A Car Of Memories

This is a nice story.

I had MGs when I was young, but my younger brother had a couple Healeys. One of them was wrecked when a woman made a left turn in front of us at an intersection. I was in the jump seat, and got tossed out the back, suffering nothing but a pulled shoulder from breaking my fall. He injured his lip and broke a tooth on the wheel. His friend went into the windshield and had to have reconstructive surgery. As the story notes, no standard seat belts back then (though I installed them in my cars after market).

5 thoughts on “A Car Of Memories”

  1. I learned to drive in a ’49 MG-TC, which was my dad’s commute car. He and I rebuilt the wood parts of the body, and overhauled the engine and transmission, when I was about 15. That was the most fun ever, until the day when we returned from a drive, turned into the driveway, and the right front wheel fell off. (There was a machining flaw on the spindle which failed after abut 25 years of service.) Because of that, and other things, he decided it was too dangerous for us, and sold it to a local collector.
    Of course, I bought my own, a ’74 MGB, a few years later. This was a peculiar MGB, since it NEVER LEAKED OIL. Must have been built on a Sunday by Angels, or something.
    However, it was an MG, so: driving home from a Christmas dinner one rainy night, it stopped running. At 11:30 PM. In the rain. No phones around. I managed to get it under shelter, and popped the hood. Seems the heater valve was dripping on the distributor, and the ignition had failed. (Of COURSE the valve was mounted so it could drip on the distributor. What’s wrong with you?) I, being experienced in the Ways of Lucas, had parts in the boot. However, all I needed from the parts kit was a dry sock, with which I cleaned and dried the distributor cap. I tied the sock around the heater valve, genuflected in the general direction of England, and started the car. Ran like a top.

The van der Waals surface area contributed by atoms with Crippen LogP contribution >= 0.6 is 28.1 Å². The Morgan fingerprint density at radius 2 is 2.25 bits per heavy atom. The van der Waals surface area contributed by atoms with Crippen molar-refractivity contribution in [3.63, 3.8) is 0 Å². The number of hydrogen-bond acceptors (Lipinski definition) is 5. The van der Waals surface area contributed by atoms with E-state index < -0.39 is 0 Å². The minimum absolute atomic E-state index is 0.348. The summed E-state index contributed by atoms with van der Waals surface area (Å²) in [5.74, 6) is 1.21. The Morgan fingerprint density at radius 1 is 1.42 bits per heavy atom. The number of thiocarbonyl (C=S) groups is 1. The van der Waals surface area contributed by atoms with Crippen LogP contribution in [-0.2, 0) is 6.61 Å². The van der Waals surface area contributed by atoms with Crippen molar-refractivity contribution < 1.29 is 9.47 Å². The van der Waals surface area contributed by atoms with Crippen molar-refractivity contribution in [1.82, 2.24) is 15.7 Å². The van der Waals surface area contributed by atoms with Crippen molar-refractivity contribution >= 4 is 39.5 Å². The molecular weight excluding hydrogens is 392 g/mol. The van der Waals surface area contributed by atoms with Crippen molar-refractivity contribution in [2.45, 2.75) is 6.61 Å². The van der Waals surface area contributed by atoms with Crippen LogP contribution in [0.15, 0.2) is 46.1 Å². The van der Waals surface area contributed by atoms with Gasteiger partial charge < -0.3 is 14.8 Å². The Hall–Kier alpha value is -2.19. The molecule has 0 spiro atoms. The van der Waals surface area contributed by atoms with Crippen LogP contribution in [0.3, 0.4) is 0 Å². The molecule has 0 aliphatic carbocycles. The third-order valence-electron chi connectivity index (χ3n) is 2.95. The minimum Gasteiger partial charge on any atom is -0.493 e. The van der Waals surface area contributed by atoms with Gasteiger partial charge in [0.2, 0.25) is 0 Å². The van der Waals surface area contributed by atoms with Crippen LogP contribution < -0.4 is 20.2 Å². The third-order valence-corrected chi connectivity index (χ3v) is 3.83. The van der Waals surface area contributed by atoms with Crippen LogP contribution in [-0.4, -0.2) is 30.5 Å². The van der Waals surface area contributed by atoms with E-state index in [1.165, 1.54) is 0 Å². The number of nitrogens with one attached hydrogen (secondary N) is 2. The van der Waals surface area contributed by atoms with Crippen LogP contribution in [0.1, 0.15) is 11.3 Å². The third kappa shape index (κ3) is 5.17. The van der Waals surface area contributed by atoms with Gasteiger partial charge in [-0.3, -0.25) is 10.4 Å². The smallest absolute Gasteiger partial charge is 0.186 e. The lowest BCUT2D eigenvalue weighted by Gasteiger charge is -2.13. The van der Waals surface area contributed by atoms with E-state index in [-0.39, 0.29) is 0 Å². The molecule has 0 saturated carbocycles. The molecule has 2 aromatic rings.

That damn car never, not once, failed to start the whole time I owned it.

    1. My ’67 MGB-GT didn’t leak oil, but it burned it. My favorite feature of my ’60 MGA was that the brakes and clutch shared a fluid reservoir, so if you lost one to a leak, you lost both. Had to drive it home from northern MI one night without either. No problem on the freeway, but last mile was a little dicey. Had to be careful with light timing so I never had to come to a full stop.

      My other fun time was when the SU fuel pump points got burned on the GT, also up north. I borrowed a doorbell switch from a friend, wired it to the pump, and pumped it with my thumb for two hours to get back to Flint.

      1. Oh, man. I have SO MANY stories just like those. What are my kids going to remember about the Big People Toys from their childhood?
        Ever drive a MGC-GT? My old man, a fighter pilot, said it was the most fun he’d ever had in a car.

          1. We didn’t own it. It belonged to a RAF friend of dad’s colleague in Surrey, England. Cool guy, that colleague. He took me on a tour of Concorde 001 on the ground in Toulouse. Fun days…

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